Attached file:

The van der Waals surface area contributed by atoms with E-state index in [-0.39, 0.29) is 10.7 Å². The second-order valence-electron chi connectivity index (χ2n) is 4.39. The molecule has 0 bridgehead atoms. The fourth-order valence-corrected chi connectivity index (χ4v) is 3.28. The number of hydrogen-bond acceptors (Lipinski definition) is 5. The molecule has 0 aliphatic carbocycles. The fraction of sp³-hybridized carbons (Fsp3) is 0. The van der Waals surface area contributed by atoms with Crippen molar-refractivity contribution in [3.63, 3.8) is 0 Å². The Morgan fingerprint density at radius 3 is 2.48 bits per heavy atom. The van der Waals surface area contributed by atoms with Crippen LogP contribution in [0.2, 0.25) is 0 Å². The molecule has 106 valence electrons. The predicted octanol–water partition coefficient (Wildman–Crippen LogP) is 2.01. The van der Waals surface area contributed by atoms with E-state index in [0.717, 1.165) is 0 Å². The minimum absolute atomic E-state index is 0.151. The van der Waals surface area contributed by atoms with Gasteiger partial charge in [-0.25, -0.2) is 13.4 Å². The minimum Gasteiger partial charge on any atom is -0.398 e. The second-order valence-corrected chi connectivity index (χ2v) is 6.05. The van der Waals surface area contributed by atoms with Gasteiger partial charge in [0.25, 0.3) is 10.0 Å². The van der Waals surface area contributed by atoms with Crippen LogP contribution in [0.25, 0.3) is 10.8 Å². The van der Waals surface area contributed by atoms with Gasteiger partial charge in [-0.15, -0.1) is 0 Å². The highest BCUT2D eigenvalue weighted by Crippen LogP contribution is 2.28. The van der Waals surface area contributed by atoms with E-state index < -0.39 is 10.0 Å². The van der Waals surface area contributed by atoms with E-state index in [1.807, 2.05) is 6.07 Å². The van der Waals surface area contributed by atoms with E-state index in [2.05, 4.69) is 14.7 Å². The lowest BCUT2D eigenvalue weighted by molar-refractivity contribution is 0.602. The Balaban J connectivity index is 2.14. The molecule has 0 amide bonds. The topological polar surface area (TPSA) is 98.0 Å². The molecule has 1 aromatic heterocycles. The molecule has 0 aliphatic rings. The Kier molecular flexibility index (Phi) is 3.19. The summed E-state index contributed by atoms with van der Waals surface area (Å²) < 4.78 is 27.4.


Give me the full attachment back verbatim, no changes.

The van der Waals surface area contributed by atoms with E-state index in [-0.39, 0.29) is 10.7 Å². The second-order valence-electron chi connectivity index (χ2n) is 4.39. The molecule has 0 bridgehead atoms. The fourth-order valence-corrected chi connectivity index (χ4v) is 3.28. The number of hydrogen-bond acceptors (Lipinski definition) is 5. The molecule has 0 aliphatic carbocycles. The fraction of sp³-hybridized carbons (Fsp3) is 0. The van der Waals surface area contributed by atoms with Crippen molar-refractivity contribution in [3.63, 3.8) is 0 Å². The Morgan fingerprint density at radius 3 is 2.48 bits per heavy atom. The van der Waals surface area contributed by atoms with Crippen LogP contribution in [0.2, 0.25) is 0 Å². The molecule has 106 valence electrons. The predicted octanol–water partition coefficient (Wildman–Crippen LogP) is 2.01. The van der Waals surface area contributed by atoms with E-state index in [0.717, 1.165) is 0 Å². The minimum absolute atomic E-state index is 0.151. The van der Waals surface area contributed by atoms with Gasteiger partial charge in [-0.25, -0.2) is 13.4 Å². The minimum Gasteiger partial charge on any atom is -0.398 e. The second-order valence-corrected chi connectivity index (χ2v) is 6.05. The van der Waals surface area contributed by atoms with Gasteiger partial charge in [0.25, 0.3) is 10.0 Å². The van der Waals surface area contributed by atoms with Crippen LogP contribution in [0.25, 0.3) is 10.8 Å². The van der Waals surface area contributed by atoms with Gasteiger partial charge in [-0.15, -0.1) is 0 Å². The highest BCUT2D eigenvalue weighted by Crippen LogP contribution is 2.28. The van der Waals surface area contributed by atoms with E-state index < -0.39 is 10.0 Å². The van der Waals surface area contributed by atoms with E-state index in [1.807, 2.05) is 6.07 Å². The van der Waals surface area contributed by atoms with E-state index in [2.05, 4.69) is 14.7 Å². The lowest BCUT2D eigenvalue weighted by molar-refractivity contribution is 0.602. The Balaban J connectivity index is 2.14. The molecule has 0 amide bonds. The topological polar surface area (TPSA) is 98.0 Å². The molecule has 1 aromatic heterocycles. The molecule has 0 aliphatic rings. The Kier molecular flexibility index (Phi) is 3.19. The summed E-state index contributed by atoms with van der Waals surface area (Å²) < 4.78 is 27.4.